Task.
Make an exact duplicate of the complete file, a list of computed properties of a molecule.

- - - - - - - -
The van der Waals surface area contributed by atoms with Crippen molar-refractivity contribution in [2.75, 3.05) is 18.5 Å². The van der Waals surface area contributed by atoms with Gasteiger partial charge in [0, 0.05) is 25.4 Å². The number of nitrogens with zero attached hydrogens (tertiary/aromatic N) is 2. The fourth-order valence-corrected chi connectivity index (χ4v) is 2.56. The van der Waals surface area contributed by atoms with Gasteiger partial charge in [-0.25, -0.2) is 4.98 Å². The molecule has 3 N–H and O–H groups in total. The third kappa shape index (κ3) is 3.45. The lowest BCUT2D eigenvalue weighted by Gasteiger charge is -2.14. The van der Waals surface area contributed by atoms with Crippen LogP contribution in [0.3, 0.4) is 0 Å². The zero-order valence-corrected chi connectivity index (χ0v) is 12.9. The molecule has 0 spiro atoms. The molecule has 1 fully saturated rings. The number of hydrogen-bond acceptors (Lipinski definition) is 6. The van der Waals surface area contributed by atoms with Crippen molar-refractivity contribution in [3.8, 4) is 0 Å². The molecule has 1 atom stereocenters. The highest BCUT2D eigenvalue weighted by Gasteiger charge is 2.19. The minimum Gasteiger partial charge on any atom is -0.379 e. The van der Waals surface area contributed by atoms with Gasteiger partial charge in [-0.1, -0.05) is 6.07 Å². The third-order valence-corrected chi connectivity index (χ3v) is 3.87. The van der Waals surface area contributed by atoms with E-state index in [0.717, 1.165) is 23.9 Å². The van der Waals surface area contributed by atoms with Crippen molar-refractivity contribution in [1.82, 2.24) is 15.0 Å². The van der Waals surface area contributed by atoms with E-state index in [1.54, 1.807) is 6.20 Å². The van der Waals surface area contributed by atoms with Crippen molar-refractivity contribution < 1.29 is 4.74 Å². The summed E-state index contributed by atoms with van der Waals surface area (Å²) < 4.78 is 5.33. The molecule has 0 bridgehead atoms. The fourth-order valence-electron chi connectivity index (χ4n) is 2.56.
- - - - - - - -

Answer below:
The van der Waals surface area contributed by atoms with Crippen molar-refractivity contribution in [2.75, 3.05) is 18.5 Å². The van der Waals surface area contributed by atoms with Gasteiger partial charge in [0, 0.05) is 25.4 Å². The number of nitrogens with zero attached hydrogens (tertiary/aromatic N) is 2. The fourth-order valence-corrected chi connectivity index (χ4v) is 2.56. The van der Waals surface area contributed by atoms with Gasteiger partial charge in [-0.25, -0.2) is 4.98 Å². The molecule has 3 N–H and O–H groups in total. The third kappa shape index (κ3) is 3.45. The lowest BCUT2D eigenvalue weighted by Gasteiger charge is -2.14. The van der Waals surface area contributed by atoms with Crippen LogP contribution in [0.3, 0.4) is 0 Å². The zero-order valence-corrected chi connectivity index (χ0v) is 12.9. The molecule has 0 spiro atoms. The molecule has 1 fully saturated rings. The number of hydrogen-bond acceptors (Lipinski definition) is 6. The van der Waals surface area contributed by atoms with Crippen molar-refractivity contribution in [3.8, 4) is 0 Å². The molecule has 1 atom stereocenters. The highest BCUT2D eigenvalue weighted by Gasteiger charge is 2.19. The minimum Gasteiger partial charge on any atom is -0.379 e. The van der Waals surface area contributed by atoms with Gasteiger partial charge in [-0.1, -0.05) is 6.07 Å². The third-order valence-corrected chi connectivity index (χ3v) is 3.87. The van der Waals surface area contributed by atoms with E-state index in [0.717, 1.165) is 23.9 Å². The van der Waals surface area contributed by atoms with Crippen molar-refractivity contribution in [1.82, 2.24) is 15.0 Å². The van der Waals surface area contributed by atoms with E-state index in [1.54, 1.807) is 6.20 Å². The van der Waals surface area contributed by atoms with Crippen molar-refractivity contribution < 1.29 is 4.74 Å². The summed E-state index contributed by atoms with van der Waals surface area (Å²) < 4.78 is 5.33. The molecule has 0 bridgehead atoms. The fourth-order valence-electron chi connectivity index (χ4n) is 2.56.